I Deserve What?

Walking down the corridor in the mall the other day I saw this advertisement.



Really?  Why?  And how?

The pursuit of happiness, according to the U.S. Declaration of Independence, is one of those inalienable rights right along with life and liberty. However, many of us in modern times have accepted the notion that we deserve the happiness, not just the pursuit of it.

What is happiness anyway?  And how can we get it?  Merriam-Webster defines happiness as “a state of well-being and contentment”.  For most of history, and even today for many of the world’s inhabitants, people are doing good to have something healthy to eat, yet I meet many people who have plenty of healthy food to eat and yet do not exhibit “a state of well-being and contentment”.  So what’s the deal?

Abraham Maslow proposed in 1943 that there is a “Hierarchy of Needs“, and unlike some famous pychologists, I think he was onto something (instead of some who I think were just ON something).


I’ll explain his idea, for those of you who didn’t encounter this pyramid in Psychology 101.  The most basic physiological needs are at the bottom of the pyramid: little things like breathing, food, water, sleep, and some others.  Once these needs are met, we automatically bump up to the next level.  We don’t even think about it; we just do.  This second level includes safety needs, with security of: health, property, family, employment, etc.  You can see in the image that the items on the top three levels (respect, friendship, creative outlets, etc.) are things that most of us are still striving for to one level or another.  This pyramid doesn’t have a big “Happiness” section at the top.

This is because we cannot live in a constant state of “well-being and contentment”.  Once we get one thing conquered, we move on to improving another item on the list.  So happiness is not a constant.  Sure, I have moments of contentment, but  I don’t know anyone who lives in a constant state of bliss.  If I did, I’ll be honest here, they would probably be very irritating.

If we walk through life with the belief that we “deserve to wake up happy”, we will by definition be unhappy.  In fact, most of us wake up just wanting a few more minutes of shut-eye.  And when we do finally stumble out of bed, we just want a cup of coffee, or if we take our caffeine cold, a glass of Pepsi.  So if I think I should wake up happy, I am in for, literally, a rude awakening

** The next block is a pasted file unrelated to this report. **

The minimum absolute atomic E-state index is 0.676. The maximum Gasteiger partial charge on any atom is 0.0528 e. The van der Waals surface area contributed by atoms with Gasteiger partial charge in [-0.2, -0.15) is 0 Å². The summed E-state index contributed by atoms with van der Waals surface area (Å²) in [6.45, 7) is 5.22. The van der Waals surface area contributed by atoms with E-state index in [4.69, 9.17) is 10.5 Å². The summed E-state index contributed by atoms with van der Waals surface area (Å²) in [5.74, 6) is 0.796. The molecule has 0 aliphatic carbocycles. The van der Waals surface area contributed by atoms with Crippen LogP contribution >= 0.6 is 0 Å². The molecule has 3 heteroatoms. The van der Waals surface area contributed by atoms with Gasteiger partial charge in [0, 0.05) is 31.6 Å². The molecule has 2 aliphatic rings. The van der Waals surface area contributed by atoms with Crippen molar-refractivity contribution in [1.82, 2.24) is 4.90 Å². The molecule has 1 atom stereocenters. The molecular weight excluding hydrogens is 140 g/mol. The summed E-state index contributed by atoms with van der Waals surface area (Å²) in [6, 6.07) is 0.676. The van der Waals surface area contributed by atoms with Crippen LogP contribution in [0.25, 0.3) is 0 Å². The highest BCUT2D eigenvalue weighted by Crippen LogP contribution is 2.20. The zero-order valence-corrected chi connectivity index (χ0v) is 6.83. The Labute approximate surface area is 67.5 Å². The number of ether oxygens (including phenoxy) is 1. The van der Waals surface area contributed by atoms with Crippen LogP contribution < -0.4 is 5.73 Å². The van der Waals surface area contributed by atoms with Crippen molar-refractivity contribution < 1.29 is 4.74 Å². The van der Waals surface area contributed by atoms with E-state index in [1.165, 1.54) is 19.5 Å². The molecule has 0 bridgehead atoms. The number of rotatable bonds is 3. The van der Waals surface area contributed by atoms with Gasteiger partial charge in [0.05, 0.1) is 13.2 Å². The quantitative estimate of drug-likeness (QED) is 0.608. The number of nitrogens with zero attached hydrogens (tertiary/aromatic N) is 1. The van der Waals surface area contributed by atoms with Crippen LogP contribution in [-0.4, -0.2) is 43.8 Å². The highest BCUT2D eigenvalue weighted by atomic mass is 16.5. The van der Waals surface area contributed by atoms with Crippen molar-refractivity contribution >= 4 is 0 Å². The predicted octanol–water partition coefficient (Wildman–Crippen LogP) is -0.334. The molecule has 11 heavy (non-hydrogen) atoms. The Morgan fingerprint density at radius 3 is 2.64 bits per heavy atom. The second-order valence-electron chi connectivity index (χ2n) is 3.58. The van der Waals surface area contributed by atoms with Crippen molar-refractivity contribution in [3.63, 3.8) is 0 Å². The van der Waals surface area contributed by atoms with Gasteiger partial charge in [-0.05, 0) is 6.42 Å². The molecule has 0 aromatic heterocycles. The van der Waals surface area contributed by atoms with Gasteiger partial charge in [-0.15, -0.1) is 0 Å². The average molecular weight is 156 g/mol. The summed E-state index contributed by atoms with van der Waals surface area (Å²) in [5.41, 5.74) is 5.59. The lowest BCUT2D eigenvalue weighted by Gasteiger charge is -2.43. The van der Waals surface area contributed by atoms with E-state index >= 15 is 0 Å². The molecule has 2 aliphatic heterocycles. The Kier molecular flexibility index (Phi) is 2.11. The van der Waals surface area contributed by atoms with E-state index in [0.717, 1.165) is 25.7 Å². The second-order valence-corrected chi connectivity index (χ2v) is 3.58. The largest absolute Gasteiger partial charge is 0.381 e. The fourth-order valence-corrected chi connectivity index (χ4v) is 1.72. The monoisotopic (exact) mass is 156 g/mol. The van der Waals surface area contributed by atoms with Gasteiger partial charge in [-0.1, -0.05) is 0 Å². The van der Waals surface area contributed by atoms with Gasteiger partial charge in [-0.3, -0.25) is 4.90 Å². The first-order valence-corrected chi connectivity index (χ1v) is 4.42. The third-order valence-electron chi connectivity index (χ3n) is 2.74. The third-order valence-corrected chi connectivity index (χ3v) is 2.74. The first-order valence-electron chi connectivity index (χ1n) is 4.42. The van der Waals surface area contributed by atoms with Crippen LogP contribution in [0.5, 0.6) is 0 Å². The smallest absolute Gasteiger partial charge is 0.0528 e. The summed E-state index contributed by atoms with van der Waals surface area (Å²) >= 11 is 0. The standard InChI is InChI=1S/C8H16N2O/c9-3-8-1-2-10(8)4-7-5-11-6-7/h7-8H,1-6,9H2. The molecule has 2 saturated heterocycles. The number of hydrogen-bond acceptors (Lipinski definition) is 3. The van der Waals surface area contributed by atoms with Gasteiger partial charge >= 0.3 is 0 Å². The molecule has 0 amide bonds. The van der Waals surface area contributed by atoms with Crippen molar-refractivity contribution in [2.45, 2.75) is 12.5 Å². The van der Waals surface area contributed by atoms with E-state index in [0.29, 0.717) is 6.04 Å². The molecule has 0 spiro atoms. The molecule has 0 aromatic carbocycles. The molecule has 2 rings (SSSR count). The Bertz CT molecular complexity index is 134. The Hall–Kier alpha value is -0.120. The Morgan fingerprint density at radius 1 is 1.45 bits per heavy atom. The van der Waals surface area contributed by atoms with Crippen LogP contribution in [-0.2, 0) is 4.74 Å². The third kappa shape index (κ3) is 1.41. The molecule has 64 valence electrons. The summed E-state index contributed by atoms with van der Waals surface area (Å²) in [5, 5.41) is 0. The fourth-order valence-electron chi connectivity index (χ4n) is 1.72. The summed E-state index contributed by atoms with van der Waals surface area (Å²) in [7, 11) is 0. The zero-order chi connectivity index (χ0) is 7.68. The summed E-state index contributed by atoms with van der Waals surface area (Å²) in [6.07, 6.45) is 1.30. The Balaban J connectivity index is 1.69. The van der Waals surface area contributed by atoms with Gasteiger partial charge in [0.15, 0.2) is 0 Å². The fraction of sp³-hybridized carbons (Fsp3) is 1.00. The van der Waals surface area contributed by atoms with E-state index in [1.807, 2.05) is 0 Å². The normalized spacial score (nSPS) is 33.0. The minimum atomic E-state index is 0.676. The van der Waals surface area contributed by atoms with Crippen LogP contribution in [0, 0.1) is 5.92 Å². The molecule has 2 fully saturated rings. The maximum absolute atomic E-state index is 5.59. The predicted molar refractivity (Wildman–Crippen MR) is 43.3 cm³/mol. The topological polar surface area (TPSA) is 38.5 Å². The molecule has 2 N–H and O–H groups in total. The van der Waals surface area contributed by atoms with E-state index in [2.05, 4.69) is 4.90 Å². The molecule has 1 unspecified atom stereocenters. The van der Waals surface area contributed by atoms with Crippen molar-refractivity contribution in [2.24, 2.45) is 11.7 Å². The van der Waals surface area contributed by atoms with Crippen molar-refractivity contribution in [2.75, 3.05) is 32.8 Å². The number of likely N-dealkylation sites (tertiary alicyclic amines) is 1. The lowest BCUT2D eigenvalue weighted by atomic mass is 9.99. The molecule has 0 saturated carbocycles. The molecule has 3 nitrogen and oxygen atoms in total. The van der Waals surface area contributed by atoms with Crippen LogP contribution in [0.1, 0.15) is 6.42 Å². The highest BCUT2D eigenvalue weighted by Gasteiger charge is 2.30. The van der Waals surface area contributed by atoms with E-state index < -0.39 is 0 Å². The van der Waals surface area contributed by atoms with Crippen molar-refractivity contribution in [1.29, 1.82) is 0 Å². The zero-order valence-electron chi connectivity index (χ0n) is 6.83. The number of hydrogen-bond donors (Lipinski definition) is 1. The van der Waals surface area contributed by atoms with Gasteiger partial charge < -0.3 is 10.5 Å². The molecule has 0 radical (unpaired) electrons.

This ad is playing to that flawed expectation.  They are hoping that you will ask yourself, as you stroll along the mall, “Do I wake up happy?  Um, no, I don’t.  I guess I should go buy that comforter set.”   “Retail therapy” has put many people into bankruptcy.  Dave Ramsey has become a popular man by helping people to get out of debt.  As the saying goes, ” Too many people spend money they haven’t earned to buy things they don’t want to impress people they don’t like.”   I think just as many people, though, get into debt not to impress others, but by feeding that desire to “wake up happy.”

Life is a battle.  As Maslow knew, we constantly fight battles.  Some, like asthma or even lack of sleep, are important on the physiological level.  Others, like natural disasters and danger of losing a job, are safety related.  Others are less concrete, such as respect, friendship, and creative outlets.

And what do I deserve, anyway?  Without the blood of Jesus, I don’t deserve anything good.  My righteousness, the best I can do, is like filthy rags.

On a more humorous note, another ad I recently heard was sponsored by Fresh Steps cat litter.  The ad, which can be viewed here, closes with the statement, “Fresh Step.  Your cat deserves the best.”  Really?  Really?  I would agree that cats should be taken care of, safe, fed, maybe even pampered a little bit.  But “the best”?  (And of course, whether Fresh Step is the best is a different subject entirely.)

So I reject the idea that buying a new comforter set will make me wake up happy.  I reject the notion that I deserve constant happiness.  And I certainly reject the belief that a cat, whether smart or not, deserves the best.

And, paradoxically, I will be happier than most.


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